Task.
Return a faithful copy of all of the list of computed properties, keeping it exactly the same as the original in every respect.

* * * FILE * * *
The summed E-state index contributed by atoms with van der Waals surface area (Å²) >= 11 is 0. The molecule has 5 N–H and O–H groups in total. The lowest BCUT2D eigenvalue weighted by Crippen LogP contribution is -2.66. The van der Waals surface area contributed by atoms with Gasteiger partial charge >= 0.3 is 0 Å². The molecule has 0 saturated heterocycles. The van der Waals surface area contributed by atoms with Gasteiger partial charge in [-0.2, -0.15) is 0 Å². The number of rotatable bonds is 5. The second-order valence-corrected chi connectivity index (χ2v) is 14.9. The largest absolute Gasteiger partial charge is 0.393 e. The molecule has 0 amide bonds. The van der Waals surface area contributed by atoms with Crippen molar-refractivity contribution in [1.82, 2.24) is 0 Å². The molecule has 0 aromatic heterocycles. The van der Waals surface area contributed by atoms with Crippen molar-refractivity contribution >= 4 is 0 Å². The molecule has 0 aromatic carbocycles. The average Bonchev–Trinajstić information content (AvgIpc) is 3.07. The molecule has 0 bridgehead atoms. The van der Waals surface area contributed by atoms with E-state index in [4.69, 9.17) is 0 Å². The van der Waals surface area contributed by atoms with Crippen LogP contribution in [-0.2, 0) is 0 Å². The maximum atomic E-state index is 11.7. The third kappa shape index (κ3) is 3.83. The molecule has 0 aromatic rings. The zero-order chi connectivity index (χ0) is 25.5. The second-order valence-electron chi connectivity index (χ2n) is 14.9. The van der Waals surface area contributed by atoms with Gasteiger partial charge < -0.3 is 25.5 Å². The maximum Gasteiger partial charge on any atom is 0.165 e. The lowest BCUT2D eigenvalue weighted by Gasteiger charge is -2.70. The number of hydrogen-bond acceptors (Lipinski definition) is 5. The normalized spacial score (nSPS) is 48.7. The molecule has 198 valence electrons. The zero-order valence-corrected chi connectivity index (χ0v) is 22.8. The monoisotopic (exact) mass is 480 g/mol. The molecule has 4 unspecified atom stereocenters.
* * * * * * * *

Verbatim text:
The summed E-state index contributed by atoms with van der Waals surface area (Å²) >= 11 is 0. The molecule has 5 N–H and O–H groups in total. The lowest BCUT2D eigenvalue weighted by Crippen LogP contribution is -2.66. The van der Waals surface area contributed by atoms with Gasteiger partial charge >= 0.3 is 0 Å². The molecule has 0 saturated heterocycles. The van der Waals surface area contributed by atoms with Gasteiger partial charge in [-0.2, -0.15) is 0 Å². The number of rotatable bonds is 5. The second-order valence-corrected chi connectivity index (χ2v) is 14.9. The largest absolute Gasteiger partial charge is 0.393 e. The molecule has 0 amide bonds. The van der Waals surface area contributed by atoms with Crippen molar-refractivity contribution in [1.82, 2.24) is 0 Å². The molecule has 0 aromatic heterocycles. The van der Waals surface area contributed by atoms with Crippen molar-refractivity contribution >= 4 is 0 Å². The molecule has 0 aromatic carbocycles. The average Bonchev–Trinajstić information content (AvgIpc) is 3.07. The molecule has 0 bridgehead atoms. The van der Waals surface area contributed by atoms with E-state index in [4.69, 9.17) is 0 Å². The van der Waals surface area contributed by atoms with Crippen LogP contribution in [-0.2, 0) is 0 Å². The maximum atomic E-state index is 11.7. The third kappa shape index (κ3) is 3.83. The molecule has 0 aromatic rings. The zero-order chi connectivity index (χ0) is 25.5. The second-order valence-electron chi connectivity index (χ2n) is 14.9. The van der Waals surface area contributed by atoms with Gasteiger partial charge < -0.3 is 25.5 Å². The maximum Gasteiger partial charge on any atom is 0.165 e. The lowest BCUT2D eigenvalue weighted by Gasteiger charge is -2.70. The number of hydrogen-bond acceptors (Lipinski definition) is 5. The normalized spacial score (nSPS) is 48.7. The molecule has 198 valence electrons. The zero-order valence-corrected chi connectivity index (χ0v) is 22.8. The monoisotopic (exact) mass is 480 g/mol. The molecule has 4 unspecified atom stereocenters.